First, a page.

The IT function played a heroic role at many companies during the pandemic years. A Deloitte survey reported that over 75% of business leaders say considerable help from their organizations’ digital capabilities to cope with pandemic-related challenges. Enterprises raised efficiencies, reduced manual routine tasks, and optimized production costs by leveraging cloud, IoT, and analytics. This led them to reimagine work roles, operational expectations and even future growth strategies. Among the five key changes:
1. Convergence of CIO and CTO roles
Until recently, CIOs managed the existing enterprise IT environment and CTOs focused on developing technologies or customizing software for the company’s future goals and external customers. Now, responsibilities of CIOs and CTOs are beginning to overlap. As a result, CIOs and CTOs are experiencing role convergence, causing potential friction over task ownership. In one survey, 91.8% of leaders said that their responsibilities have changed in the past three years, and a majority (56.4%) described those changes a significant.
2. CXOs sharing responsibilities
Many CIOs and CTOs are now required to share ownership of certain functions that come under both their operational purviews. For example, developing software for the company, operating the software that was developed in-house, managing SaaS, operating COTS software, and tools used to facilitate, monitor, and measure customer experience are now shared responsibilities for CIOs and CTOs at many companies.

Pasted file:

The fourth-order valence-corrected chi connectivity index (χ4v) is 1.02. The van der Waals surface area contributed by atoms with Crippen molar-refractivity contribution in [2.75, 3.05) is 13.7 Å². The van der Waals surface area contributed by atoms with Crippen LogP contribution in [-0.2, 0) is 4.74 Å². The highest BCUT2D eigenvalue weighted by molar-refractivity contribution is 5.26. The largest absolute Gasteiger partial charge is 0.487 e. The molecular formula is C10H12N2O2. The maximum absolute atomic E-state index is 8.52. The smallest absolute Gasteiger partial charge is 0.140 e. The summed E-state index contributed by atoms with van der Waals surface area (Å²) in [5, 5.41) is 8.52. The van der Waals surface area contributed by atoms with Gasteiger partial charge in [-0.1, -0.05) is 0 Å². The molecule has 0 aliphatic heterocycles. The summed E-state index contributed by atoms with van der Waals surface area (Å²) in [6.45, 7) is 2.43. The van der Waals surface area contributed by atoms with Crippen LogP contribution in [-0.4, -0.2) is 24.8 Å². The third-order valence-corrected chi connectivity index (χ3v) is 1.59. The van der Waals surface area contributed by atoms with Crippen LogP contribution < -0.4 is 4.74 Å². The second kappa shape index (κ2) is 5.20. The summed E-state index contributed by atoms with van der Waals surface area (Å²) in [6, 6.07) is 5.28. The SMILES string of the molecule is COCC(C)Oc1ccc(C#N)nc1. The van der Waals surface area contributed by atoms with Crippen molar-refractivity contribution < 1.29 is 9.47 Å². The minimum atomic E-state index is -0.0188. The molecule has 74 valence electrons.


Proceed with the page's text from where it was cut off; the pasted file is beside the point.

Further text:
3. Recalibration of KPIs
After seeing operational success in their first digital implementations, digitally transforming enterprises are now looking for the technology to generate some revenue as well. This is leading many boards to base CIOs and CTOs’ performance on the company’s overall earnings. Respondents in the same survey cited in point 1 say that the key performance indicators (KPIs) of teams under CIOs and CTOs are focused on revenue (74.5%), rate of innovation (60.1%), and uptime (53.6%). Pushed by the new KPIs, CIOs and CTOs are seeking ways to accelerate innovations in ways that will improve operations.
4. DevOps moves to the center of innovation strategies
The pressure to deliver innovation faster has prompted enterprises to apply DevOps to their innovation strategies. For 83.4% of respondents, DevOps played a major role in deploying their organization’s digital initiatives. Most leaders (98.1%) in the survey said they planned to expand their DevOps practices to deliver innovations in their companies more quickly.